These findings are similar to those of Coleman and Murray who showed that patients were pleased to be involved in medical education, as long as the educational institution assured their privacy (consent and confidentiality), they were not harmed and the educational experience for the students was adequately supervised. [19] Safety and satisfaction of the patients should be prioritized in this program to ensure its success and continuity. Moreover, the clinical supervisor should be able to convince patients that being involved in this education process is also advantageous to them, because they may be examined more extensively and receive more detailed explanation about their health issues. [15],[16]

A limitation of this study is that it only involved pre-clinical students from one medical school who encountered PHC patients. Students from other medical schools with different skills training programmes may elicit different responses from patients. However, previous studies from other medical schools worldwide yielded results comparable to those presented here. [11],[12],[17],[19],[20] Therefore, we assume our findings to be applicable in a variety of countries, including developing ones. Another limitation is that the data for this study are only based on opinions of patients, and did not include those of supervisors and pre-clinical students. However, in another study we investigated opinions of students and their supervisors. [23]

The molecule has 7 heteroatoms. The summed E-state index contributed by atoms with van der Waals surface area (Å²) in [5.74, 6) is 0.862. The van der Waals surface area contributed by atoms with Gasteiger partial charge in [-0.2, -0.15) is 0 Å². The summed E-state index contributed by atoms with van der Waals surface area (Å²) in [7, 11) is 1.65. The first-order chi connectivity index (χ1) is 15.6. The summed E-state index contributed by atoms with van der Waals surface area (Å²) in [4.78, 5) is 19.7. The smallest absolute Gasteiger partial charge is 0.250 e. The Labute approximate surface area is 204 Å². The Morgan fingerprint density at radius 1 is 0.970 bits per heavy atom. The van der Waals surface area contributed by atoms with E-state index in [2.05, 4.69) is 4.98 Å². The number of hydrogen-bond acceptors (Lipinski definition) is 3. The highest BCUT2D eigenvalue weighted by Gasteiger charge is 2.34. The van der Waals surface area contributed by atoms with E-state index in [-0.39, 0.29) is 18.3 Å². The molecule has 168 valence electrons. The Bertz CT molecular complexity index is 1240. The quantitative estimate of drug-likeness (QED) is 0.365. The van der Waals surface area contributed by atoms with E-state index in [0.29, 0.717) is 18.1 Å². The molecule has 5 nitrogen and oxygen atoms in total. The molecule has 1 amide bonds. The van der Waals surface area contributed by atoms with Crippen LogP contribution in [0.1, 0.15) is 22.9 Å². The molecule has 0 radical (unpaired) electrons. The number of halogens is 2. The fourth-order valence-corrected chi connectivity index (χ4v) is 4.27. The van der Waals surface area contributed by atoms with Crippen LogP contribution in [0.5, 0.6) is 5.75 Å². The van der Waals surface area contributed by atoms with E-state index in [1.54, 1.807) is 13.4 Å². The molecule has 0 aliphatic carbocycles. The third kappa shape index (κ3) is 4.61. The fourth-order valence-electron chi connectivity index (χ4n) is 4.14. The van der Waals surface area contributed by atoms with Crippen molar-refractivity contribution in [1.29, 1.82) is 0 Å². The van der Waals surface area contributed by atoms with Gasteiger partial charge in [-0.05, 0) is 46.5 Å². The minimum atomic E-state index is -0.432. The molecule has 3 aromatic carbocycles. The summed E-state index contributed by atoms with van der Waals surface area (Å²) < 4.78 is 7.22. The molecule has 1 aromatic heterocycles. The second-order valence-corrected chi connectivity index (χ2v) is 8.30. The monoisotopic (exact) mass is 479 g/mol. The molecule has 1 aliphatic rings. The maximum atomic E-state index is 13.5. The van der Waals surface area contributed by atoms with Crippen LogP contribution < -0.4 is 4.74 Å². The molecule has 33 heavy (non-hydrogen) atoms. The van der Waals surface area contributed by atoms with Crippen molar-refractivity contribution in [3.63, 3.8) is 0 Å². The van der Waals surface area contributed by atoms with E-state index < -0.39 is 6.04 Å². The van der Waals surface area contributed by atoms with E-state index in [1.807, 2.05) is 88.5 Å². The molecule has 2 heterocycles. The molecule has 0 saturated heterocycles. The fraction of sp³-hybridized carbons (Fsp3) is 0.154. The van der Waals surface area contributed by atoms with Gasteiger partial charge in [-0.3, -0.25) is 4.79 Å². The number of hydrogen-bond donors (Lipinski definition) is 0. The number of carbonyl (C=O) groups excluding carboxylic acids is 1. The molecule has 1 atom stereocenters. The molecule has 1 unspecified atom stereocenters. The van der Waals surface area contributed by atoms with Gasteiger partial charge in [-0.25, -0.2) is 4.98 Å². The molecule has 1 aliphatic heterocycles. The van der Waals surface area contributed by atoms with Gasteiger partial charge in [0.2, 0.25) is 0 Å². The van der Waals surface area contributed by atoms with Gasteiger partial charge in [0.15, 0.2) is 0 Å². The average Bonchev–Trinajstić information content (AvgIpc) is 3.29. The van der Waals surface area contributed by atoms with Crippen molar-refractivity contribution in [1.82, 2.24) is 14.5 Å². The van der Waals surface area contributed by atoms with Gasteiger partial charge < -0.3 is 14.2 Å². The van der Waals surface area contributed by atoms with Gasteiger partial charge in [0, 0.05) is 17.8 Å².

In future studies, an attempt could be made to improve the effectiveness of this ECE program by selecting patients whose complaints require the students to perform clinical skills, which they learned in their previous skills training. Moreover, patients could also be requested to give feedback on the student's clinical performance after encounters. [16]

Overall, patients in Indonesian PHC centres were receptive to being seen by pre-clinical medical students supervised by a GP from the centre. Although these patients were from low socioeconomic and educational strata, they were able to recognize weaknesses in student clinical performance. Medical schools in developing countries should explore the possibilities of involving PHC centres in offering ECE to pre-clinical students.


  Acknowledgements Top


The authors acknowledge Dr. Bambang Djarwoto and Ms. Bina Muntafia Dewintari for their help with qualitative data analysis. The authors are grateful to Mrs. Dany Lukita Sari and several student assistants for data collection in PHC centres. The authors express their gratitude to the skills laboratory of FoM-UGM, the PHC centres and their clinical supervisors for cooperating in this study.